* Addendum, April 1994: These suspicions were verified by Jay P. Borneman: “The homeopathic industry reports that sales of homeopathic medicines to non-homeopathic consumers, those that use proprietary medicines without much knowledge of homeopathy . . . are way up. Yet, sales to physicians and consumers using the more traditional or technical homeopathic medicines are fiat.”9


  1. U.S. Congress Office of Technology Assessment. Assessing the Efficacy and Safety of Medical Technologies, Washington, DC: Author; 1978.
  2. Smith R. Where is the wisdom? BMJ. 1992; 303: 798–799.
  3. Public Citizen Health Research Group. 6,892 Questionable Doctors. Washington, DC: Author; 1990.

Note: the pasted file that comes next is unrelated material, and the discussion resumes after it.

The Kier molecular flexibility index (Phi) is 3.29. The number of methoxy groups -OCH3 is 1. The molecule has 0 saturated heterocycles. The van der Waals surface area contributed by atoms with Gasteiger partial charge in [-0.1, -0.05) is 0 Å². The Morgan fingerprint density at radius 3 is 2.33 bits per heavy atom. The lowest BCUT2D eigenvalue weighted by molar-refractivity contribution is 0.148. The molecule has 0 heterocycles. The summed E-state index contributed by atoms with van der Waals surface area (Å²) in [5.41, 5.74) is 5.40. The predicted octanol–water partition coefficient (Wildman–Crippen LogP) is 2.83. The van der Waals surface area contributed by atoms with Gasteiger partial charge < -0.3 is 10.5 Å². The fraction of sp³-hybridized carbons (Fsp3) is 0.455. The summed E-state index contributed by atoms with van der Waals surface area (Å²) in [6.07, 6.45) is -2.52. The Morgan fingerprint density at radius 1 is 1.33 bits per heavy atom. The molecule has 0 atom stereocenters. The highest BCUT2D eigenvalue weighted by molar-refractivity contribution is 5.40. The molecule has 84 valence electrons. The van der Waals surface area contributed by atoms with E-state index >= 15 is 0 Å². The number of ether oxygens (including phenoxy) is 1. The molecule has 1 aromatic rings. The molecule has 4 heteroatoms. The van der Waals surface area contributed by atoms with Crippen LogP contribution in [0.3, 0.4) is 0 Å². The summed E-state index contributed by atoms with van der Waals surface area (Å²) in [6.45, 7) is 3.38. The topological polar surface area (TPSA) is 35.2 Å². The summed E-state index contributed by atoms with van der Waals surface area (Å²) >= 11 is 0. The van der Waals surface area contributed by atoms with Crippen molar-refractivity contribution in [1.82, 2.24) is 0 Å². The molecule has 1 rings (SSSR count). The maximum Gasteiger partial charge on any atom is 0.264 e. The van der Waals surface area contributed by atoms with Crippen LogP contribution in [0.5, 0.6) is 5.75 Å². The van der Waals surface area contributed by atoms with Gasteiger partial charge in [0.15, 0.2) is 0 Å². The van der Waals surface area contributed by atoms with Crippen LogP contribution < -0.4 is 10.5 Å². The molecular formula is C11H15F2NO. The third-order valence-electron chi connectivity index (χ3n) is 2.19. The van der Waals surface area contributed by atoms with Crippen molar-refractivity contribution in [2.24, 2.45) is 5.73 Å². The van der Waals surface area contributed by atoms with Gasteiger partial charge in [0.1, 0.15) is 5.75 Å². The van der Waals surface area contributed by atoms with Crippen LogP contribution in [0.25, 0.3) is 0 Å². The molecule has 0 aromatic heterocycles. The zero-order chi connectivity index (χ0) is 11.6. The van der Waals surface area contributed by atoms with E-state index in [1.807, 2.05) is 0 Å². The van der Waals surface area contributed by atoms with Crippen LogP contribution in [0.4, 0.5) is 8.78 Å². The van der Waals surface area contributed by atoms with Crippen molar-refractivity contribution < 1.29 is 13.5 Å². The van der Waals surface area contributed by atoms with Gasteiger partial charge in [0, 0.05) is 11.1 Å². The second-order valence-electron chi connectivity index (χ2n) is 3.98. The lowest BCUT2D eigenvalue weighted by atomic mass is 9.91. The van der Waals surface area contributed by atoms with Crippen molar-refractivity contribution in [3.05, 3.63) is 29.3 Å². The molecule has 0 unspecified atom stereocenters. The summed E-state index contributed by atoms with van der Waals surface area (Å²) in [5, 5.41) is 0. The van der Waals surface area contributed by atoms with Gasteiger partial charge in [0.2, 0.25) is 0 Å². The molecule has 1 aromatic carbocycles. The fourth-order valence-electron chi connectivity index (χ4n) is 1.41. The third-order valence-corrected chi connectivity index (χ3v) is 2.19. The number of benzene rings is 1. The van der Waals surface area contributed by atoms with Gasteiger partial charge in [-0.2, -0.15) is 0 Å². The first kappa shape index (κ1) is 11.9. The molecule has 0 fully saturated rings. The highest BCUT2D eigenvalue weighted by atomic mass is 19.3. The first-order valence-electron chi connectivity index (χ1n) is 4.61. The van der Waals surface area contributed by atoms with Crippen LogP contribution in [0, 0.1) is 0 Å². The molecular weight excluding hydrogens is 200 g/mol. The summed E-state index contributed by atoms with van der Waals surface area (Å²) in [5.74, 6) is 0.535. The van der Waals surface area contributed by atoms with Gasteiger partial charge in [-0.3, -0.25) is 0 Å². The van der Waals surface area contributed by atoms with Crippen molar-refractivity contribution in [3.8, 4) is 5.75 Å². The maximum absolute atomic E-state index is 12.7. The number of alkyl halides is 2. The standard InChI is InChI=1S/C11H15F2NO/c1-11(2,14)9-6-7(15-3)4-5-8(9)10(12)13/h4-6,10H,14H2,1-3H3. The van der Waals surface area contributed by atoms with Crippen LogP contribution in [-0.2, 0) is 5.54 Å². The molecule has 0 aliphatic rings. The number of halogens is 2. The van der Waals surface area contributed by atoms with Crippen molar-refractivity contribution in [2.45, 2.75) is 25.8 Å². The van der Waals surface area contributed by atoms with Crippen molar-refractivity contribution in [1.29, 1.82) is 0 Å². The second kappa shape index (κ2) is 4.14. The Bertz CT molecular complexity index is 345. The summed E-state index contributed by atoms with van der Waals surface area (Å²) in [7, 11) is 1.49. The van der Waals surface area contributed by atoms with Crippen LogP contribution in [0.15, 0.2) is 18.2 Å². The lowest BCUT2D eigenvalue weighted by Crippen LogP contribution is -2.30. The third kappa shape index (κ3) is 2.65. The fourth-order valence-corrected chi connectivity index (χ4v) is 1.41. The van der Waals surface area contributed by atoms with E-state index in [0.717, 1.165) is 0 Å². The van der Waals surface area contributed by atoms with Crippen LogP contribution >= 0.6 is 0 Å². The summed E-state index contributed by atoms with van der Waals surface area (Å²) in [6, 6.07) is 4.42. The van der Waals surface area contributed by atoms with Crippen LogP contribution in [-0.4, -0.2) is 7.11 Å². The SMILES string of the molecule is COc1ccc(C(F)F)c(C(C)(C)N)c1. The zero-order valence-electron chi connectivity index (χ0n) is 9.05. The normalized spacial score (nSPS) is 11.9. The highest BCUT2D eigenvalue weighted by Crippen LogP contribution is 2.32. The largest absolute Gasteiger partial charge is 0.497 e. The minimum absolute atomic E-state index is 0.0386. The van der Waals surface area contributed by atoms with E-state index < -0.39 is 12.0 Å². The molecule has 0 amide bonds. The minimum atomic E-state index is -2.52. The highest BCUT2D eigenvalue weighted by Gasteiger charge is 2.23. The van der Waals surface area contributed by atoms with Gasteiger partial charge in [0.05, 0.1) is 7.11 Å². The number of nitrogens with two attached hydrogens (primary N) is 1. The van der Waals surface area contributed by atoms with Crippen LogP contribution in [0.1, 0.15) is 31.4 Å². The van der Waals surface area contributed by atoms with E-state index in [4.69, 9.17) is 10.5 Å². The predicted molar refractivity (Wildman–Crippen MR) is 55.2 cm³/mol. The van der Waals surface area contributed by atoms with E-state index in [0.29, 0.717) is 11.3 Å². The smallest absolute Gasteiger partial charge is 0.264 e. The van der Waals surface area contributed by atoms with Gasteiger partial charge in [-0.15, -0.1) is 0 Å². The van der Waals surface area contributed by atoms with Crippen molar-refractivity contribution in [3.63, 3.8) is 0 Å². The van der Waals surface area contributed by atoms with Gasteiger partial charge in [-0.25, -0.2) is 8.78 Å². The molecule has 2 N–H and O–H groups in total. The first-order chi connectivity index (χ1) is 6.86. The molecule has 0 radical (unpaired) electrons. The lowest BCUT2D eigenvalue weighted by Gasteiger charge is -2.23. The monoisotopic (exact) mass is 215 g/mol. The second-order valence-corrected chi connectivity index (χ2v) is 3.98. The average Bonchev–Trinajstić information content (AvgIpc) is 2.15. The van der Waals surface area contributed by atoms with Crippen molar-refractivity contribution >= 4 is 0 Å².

4. National Analysts. A Study of Health Practices and Opinions. Washington, DC: National Technical Information Service; 1972.
  5. Louis Harris & Associates. Health, Information and the Use of Questionable Treatments: A Study of the American Public. Washington, DC: U.S. Department of Health and Human Services; 1987.
  6. Health Foods Business. 1992; March: 38.
  7. Roebuck B, Hunter B. The awareness of health-care quackery as deviant behavior. J Health Soc Behav. 1972; 13: 162–166.
  8. Rados B. Riding the coattails of homeopathy’s revival. FDA Consumer. 1985; March: 30–34.
  9. Borneman JP. Is the homeopathic movement obsolete? Resonance. 1994; Jan–Feb: 23.
  10. Wallis C. Why New Age medicine is catching on. Time, November 4, 1991: 68–76.